“Indeed. Many reports said you were quite chivalrous and brave. Also quite merciless with those wet sissys”. He laughs at this. I cringe inwardly. A true stab to my morality.
“Yes. Many said you were quite the erm… what was the word they used? Ah! Yes! A hero.
Quite the hero today”.
At this remark he looks up from his papers to study my reaction to this bewildering statement. My face was an emotionless mask; or at least I hope it was. I bowed my head once again. He seemed satisfied with this reaction and carried on his examination of the paperwork. I opened the heavy wooden door and exited the burgundy carpeted room with the overpowering stench of scotch and cigars.
Once outside and comfortably nestled upon a pile of supply boxes containing food, medical supplies and other such objects, I lit a cigarette and inhaled slowly, grateful for its instant calming effect. The sky was a thunderous grey, the temperature low enough so that my breath alone formed clouds of smoke; without the help of my cigarette. I pondered over the words of the Officer. A hero. Is that what I am for slaughtering hundreds of men? Ripping them away from so many of their dearly loved ones? Am I really a hero for that? If so, dear God help us. If I’m what a hero is, I pity the human race. I pity what we are. I pity what we’ve become. Dear God help us all, for if I’m a hero we are all damned to Hell.
Who Is A Hero? by Bridget Bale
The day was stiflingly hot, the busy street and its contents baking under the high midday sun, the slabs of sand-coloured stone scorching the bare soles of the street urchins’ feet to a texture not dissimilar to leather. Small eddies of dust rose above the desiccated ground, clogging throats and initiating bouts of wracked coughing like death rattles from all sides, prophetic of the future of many of these street children, who, even if they managed to avoid the emerging violence which was eking into the country from its war-stricken neighbours, would be unlikely to escape their hunger, which was the reaper that shadowed them in their every waking moment.
Nevertheless, despite the heat, the street thrummed with life, plugged at one end by a bustling market, creating a veritable forest of once brightly coloured awnings, now faded from many years of relentless use under the unforgiving rays. They stood straight, protecting the network of tables beneath them, which groaned almost audibly under the weight of the wide variety of goods they promoted. Around them bumbled great personalities, many of whom had trod these flags for the majority of their lives, some as old and tired as the banners above their heads, yet all managing to maintain at least something of their original vibrancy, be it in the witty rapport with their neighbouring stallholders, or in their skill at fending off cheeky barterers, countering their impertinently low offers with cheerful silence, their weathered faces, for the most part as brown and wizened as walnuts, crinkling into wide smiles, exposing their strikingly white teeth.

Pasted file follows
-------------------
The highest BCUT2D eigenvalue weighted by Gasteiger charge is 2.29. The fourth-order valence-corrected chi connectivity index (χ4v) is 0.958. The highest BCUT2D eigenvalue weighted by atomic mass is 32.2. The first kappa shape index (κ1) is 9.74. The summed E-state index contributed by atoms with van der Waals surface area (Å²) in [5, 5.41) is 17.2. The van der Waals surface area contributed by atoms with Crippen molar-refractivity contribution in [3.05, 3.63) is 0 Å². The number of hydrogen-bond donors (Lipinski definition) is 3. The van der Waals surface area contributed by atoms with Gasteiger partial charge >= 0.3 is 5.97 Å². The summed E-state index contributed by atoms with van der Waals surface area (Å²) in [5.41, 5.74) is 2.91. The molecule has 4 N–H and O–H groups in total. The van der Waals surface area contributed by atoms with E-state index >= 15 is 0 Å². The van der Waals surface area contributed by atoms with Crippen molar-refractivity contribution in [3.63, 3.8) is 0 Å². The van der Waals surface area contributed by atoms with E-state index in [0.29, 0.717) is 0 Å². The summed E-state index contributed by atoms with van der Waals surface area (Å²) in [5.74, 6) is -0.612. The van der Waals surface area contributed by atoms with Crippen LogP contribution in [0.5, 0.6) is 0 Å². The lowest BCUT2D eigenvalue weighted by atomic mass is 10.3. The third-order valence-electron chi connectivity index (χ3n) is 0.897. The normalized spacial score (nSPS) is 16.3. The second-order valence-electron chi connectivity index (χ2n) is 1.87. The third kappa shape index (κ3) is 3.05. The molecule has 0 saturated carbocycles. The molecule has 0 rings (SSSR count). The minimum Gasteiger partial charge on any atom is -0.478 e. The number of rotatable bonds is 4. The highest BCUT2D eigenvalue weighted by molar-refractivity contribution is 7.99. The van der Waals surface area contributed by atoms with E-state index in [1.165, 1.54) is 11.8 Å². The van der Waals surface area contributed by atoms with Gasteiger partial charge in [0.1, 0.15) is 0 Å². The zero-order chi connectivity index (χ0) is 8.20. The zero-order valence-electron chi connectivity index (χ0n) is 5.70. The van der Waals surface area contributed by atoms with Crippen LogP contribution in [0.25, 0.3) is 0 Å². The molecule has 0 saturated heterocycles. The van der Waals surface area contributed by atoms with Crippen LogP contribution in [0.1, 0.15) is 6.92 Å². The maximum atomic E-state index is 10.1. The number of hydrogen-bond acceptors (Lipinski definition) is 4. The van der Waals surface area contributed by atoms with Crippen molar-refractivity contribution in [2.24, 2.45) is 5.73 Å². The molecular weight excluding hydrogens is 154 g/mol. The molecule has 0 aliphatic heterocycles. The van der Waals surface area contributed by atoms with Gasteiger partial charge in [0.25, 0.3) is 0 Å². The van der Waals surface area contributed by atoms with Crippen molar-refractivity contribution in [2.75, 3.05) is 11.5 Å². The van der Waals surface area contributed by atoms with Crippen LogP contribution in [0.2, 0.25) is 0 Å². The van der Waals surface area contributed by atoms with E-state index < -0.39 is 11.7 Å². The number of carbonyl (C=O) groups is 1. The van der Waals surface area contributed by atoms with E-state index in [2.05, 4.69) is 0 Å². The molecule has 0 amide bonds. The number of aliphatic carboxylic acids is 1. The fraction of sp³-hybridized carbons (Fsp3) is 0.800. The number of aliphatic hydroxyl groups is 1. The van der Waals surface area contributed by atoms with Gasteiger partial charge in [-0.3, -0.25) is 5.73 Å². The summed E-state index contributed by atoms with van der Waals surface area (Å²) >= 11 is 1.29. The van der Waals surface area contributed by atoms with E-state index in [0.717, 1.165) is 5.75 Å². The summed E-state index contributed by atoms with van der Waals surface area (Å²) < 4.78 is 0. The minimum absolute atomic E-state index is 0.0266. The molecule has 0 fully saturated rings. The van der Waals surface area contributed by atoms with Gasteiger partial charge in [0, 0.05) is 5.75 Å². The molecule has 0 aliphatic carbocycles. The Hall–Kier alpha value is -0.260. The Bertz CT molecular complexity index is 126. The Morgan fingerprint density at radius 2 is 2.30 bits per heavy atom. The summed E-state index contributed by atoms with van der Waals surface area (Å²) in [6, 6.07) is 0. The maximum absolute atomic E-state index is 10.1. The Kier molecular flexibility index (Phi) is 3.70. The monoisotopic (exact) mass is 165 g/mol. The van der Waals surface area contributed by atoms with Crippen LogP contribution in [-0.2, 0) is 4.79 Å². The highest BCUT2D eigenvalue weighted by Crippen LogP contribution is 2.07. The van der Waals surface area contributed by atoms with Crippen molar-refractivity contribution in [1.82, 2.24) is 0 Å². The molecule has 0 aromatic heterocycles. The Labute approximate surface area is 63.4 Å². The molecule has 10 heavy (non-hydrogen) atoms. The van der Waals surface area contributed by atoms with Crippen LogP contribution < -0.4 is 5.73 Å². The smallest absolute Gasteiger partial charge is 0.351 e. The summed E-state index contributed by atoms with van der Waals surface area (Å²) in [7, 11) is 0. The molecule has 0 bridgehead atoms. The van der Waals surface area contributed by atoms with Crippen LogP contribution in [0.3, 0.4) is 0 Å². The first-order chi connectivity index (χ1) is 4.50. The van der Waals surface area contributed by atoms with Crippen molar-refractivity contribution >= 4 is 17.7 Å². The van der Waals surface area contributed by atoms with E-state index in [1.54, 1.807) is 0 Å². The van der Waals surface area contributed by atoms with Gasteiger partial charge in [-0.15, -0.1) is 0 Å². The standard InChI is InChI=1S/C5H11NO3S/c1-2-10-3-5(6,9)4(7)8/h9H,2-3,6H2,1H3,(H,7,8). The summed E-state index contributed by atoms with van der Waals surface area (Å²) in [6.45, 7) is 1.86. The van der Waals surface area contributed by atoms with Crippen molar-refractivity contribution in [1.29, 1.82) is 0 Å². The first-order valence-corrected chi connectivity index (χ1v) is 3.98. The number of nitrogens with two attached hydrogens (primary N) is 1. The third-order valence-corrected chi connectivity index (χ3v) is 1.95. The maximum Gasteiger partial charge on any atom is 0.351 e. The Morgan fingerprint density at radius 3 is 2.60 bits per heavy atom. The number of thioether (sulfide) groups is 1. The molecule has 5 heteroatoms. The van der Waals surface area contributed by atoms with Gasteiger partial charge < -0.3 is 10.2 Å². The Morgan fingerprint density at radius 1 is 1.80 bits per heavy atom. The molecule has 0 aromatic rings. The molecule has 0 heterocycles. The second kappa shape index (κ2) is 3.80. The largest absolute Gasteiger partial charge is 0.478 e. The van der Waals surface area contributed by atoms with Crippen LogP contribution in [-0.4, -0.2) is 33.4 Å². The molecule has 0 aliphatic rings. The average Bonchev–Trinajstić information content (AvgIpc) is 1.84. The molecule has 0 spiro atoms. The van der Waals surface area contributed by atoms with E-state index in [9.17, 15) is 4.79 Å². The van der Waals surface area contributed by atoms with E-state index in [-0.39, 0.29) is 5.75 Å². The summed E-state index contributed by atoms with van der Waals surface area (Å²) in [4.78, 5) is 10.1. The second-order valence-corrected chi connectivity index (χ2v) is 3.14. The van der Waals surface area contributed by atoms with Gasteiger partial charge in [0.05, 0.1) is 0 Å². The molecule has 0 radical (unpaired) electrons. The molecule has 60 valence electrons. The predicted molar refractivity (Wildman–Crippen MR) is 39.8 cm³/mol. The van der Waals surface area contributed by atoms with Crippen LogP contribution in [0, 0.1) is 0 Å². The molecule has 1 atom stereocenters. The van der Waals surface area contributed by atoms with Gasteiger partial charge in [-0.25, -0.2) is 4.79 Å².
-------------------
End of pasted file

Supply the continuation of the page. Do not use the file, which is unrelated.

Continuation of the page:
A little way down the street the smell of cooking permeated the warm air from the local taverna, its owners good naturedly doling out the unwanted food scraps to the waifs lingering hopefully beside its doors. A group of soldiers were settled at one of the tables here, their dog-eared cards, having seen years of active service spread haphazardly across the tables between them, their rifles resting casually against the back of their chairs – with the pressure of their duties out of their minds for the moment, their raucous laughter resonated through the street, a pleasant addition to the soundtrack of urban life.
In a quiet corner, tucked away from the hustle and bustle of the main thoroughfare sat an old man wrapped in swathes of light fabric which blended almost seamlessly with the stone on which he rested, regarding the scene before him fondly, content despite the harsh hand fate had dealt him. Indeed, the mere fact that he had secured this spot in particular, was in itself testament to his years of hardship, for it was highly sought after, and it was only out of the respect of the other beggars who had been witness to his plight; walking the streets of this region as long as many of them had been alive, that he was left undisturbed by the street’s other inhabitants.
He watched with contented apathy as a young family entered the street from the far end, the mother, dark-haired and with the golden skin and perfectly straight, almost feline features, native to his people. Her face was lit up by a dazzling smile as she strolled along at an easy pace beside her husband, who by comparison seemed much less at ease, his expression stoic, although apparent anxiety was barely concealed by the determined set of his sharp features. Between them scampered a young boy, a huge grin splitting his small face as he swung off his parents’ arms. Suddenly he let out a loud whoop and ran off towards the market, his spindly arms windmilling as he tore towards his favourite stallholder, a kindly old woman he had come to know through his regular visits here, who already stood waiting for him, her arms outstretched.